Common heart rate monitoring in wearable technologies such as smartwatches and wireless earbuds relies, at least in part, on photoplethysmography (PPG), which uses pulses of light to measure blood activity. It usually works well, but it does have limitations. Written by Google scientists New research blog discovered by 9to5Google Yesterday, they announced that they had tried a different approach called audioplethysmography (APG), which uses ultrasound to measure heart rate. And they did it with off-the-shelf active noise canceling (ANC) earphones and a software update.
This trick works by using a small microphone that reflects low-intensity ultrasound signals from inside the ear canal and helps the ANC work to detect disturbances on the skin surface as the blood pumps. Masu. According to the blog, the technology was “resilient” even with poor ear seals, different ear canal sizes, and darker skin tones. That last point is worth noting, as heart rate accuracy for people with naturally dark skin tones or those with tattoos has been an ongoing issue with smartwatches and other wearable devices.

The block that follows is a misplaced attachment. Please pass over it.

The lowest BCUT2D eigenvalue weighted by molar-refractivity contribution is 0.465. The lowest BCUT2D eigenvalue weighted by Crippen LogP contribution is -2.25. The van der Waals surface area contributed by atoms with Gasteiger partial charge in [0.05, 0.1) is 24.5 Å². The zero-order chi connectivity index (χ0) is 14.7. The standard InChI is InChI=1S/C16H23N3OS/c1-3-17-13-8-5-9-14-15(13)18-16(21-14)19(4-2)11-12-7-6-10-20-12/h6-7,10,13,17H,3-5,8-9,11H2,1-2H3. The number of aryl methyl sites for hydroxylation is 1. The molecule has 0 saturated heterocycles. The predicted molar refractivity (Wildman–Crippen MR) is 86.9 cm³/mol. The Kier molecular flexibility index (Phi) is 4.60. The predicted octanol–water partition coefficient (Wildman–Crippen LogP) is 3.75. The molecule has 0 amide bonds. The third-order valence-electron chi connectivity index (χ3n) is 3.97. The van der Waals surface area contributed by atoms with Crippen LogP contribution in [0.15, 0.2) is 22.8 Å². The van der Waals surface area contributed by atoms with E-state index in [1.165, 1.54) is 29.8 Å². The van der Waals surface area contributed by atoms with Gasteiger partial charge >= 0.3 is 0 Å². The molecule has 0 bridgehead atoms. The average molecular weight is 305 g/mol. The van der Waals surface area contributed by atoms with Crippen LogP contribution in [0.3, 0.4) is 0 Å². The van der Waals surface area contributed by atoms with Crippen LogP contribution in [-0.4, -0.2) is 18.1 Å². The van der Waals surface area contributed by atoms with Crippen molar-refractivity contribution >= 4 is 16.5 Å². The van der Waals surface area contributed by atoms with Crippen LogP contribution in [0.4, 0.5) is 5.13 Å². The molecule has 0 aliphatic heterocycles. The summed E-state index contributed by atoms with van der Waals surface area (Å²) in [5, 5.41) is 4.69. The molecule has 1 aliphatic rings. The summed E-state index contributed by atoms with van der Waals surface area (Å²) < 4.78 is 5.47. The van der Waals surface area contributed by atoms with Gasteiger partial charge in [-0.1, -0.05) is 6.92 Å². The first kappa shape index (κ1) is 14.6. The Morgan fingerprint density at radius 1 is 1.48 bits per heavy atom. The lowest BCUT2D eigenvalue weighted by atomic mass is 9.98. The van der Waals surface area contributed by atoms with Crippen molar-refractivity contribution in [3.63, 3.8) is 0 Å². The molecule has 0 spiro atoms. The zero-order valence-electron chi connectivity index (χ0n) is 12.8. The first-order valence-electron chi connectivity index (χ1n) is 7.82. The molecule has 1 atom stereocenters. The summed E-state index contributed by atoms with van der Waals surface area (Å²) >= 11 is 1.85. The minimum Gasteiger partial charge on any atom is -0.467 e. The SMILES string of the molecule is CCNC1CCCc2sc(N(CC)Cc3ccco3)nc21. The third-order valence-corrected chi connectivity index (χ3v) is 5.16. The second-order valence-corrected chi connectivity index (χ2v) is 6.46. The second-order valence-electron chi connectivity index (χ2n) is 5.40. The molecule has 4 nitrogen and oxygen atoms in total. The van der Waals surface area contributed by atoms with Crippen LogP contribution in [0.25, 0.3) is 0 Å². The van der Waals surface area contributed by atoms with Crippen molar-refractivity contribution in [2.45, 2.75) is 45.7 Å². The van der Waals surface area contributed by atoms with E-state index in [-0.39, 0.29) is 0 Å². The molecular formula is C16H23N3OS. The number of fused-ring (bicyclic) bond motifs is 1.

Google researchers also found that the ultrasound approach worked well during music playback, but had problems in noisy environments, stating that “APG signals are sometimes very noisy and can be significantly affected by body movement.” There is a possibility of interference.” However, it turns out that the motion problem can be overcome by using multiple frequencies and extracting the most accurate signal among them.
In addition to commercially available earphones, the researchers also used a purpose-built prototype to test the effects of microphone placement. The field study was conducted with 153 participants. The researchers said the median error rates for heart rate and heart rate variability were 3.21 percent and 2.70 percent, respectively.